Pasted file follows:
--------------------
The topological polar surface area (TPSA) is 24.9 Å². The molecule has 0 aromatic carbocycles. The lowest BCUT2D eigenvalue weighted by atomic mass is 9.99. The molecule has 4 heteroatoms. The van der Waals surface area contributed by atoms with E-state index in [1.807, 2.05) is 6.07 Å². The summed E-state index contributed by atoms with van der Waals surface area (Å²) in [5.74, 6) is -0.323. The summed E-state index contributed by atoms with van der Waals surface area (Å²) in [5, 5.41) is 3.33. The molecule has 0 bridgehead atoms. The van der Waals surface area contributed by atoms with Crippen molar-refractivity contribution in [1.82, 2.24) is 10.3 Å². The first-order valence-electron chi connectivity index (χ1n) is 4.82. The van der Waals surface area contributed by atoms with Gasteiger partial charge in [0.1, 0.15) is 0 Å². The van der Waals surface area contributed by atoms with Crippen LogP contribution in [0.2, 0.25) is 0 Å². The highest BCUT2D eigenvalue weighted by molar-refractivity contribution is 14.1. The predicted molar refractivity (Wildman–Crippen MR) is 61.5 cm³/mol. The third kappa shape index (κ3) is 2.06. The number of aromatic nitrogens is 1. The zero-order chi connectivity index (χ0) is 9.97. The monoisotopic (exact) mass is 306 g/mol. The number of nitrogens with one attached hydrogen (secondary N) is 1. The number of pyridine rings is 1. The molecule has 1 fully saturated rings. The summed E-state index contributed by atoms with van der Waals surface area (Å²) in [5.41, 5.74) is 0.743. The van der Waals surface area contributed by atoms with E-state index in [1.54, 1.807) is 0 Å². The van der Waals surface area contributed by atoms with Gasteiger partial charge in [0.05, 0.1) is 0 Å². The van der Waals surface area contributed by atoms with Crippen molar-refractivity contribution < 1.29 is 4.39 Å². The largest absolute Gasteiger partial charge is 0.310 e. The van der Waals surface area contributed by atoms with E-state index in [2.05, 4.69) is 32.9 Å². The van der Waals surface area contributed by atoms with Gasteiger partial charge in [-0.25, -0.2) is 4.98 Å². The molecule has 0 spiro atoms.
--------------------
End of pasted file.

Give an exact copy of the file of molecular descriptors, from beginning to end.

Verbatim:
The topological polar surface area (TPSA) is 24.9 Å². The molecule has 0 aromatic carbocycles. The lowest BCUT2D eigenvalue weighted by atomic mass is 9.99. The molecule has 4 heteroatoms. The van der Waals surface area contributed by atoms with E-state index in [1.807, 2.05) is 6.07 Å². The summed E-state index contributed by atoms with van der Waals surface area (Å²) in [5.74, 6) is -0.323. The summed E-state index contributed by atoms with van der Waals surface area (Å²) in [5, 5.41) is 3.33. The molecule has 0 bridgehead atoms. The van der Waals surface area contributed by atoms with Crippen molar-refractivity contribution in [1.82, 2.24) is 10.3 Å². The first-order valence-electron chi connectivity index (χ1n) is 4.82. The van der Waals surface area contributed by atoms with Gasteiger partial charge in [0.1, 0.15) is 0 Å². The van der Waals surface area contributed by atoms with Crippen LogP contribution in [0.2, 0.25) is 0 Å². The highest BCUT2D eigenvalue weighted by molar-refractivity contribution is 14.1. The predicted molar refractivity (Wildman–Crippen MR) is 61.5 cm³/mol. The third kappa shape index (κ3) is 2.06. The number of aromatic nitrogens is 1. The zero-order chi connectivity index (χ0) is 9.97. The monoisotopic (exact) mass is 306 g/mol. The number of nitrogens with one attached hydrogen (secondary N) is 1. The number of pyridine rings is 1. The molecule has 1 fully saturated rings. The summed E-state index contributed by atoms with van der Waals surface area (Å²) in [5.41, 5.74) is 0.743. The van der Waals surface area contributed by atoms with E-state index in [1.54, 1.807) is 0 Å². The van der Waals surface area contributed by atoms with Gasteiger partial charge in [0.05, 0.1) is 0 Å². The van der Waals surface area contributed by atoms with Crippen molar-refractivity contribution < 1.29 is 4.39 Å². The largest absolute Gasteiger partial charge is 0.310 e. The van der Waals surface area contributed by atoms with E-state index in [2.05, 4.69) is 32.9 Å². The van der Waals surface area contributed by atoms with Gasteiger partial charge in [-0.25, -0.2) is 4.98 Å². The molecule has 0 spiro atoms.